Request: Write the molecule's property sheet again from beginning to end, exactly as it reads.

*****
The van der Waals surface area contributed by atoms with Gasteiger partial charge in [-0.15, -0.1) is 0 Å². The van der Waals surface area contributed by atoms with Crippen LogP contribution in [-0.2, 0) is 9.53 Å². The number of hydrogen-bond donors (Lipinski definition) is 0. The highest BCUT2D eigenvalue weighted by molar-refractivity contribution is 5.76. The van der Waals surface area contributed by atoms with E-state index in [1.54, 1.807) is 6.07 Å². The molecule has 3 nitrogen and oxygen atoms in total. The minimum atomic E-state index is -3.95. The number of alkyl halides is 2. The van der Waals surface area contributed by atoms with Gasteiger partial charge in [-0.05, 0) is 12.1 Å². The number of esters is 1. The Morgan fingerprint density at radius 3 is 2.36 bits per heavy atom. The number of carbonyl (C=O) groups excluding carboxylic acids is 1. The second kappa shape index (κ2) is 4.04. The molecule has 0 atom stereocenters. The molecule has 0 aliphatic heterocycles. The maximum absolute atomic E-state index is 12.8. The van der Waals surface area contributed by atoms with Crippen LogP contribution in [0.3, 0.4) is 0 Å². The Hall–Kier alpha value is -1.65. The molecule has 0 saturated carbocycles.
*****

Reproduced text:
The van der Waals surface area contributed by atoms with Gasteiger partial charge in [-0.15, -0.1) is 0 Å². The van der Waals surface area contributed by atoms with Crippen LogP contribution in [-0.2, 0) is 9.53 Å². The number of hydrogen-bond donors (Lipinski definition) is 0. The highest BCUT2D eigenvalue weighted by molar-refractivity contribution is 5.76. The van der Waals surface area contributed by atoms with E-state index in [1.54, 1.807) is 6.07 Å². The molecule has 3 nitrogen and oxygen atoms in total. The minimum atomic E-state index is -3.95. The number of alkyl halides is 2. The van der Waals surface area contributed by atoms with Gasteiger partial charge in [-0.05, 0) is 12.1 Å². The number of esters is 1. The Morgan fingerprint density at radius 3 is 2.36 bits per heavy atom. The number of carbonyl (C=O) groups excluding carboxylic acids is 1. The second kappa shape index (κ2) is 4.04. The molecule has 0 atom stereocenters. The molecule has 0 aliphatic heterocycles. The maximum absolute atomic E-state index is 12.8. The van der Waals surface area contributed by atoms with Crippen LogP contribution in [0.3, 0.4) is 0 Å². The Hall–Kier alpha value is -1.65. The molecule has 0 saturated carbocycles.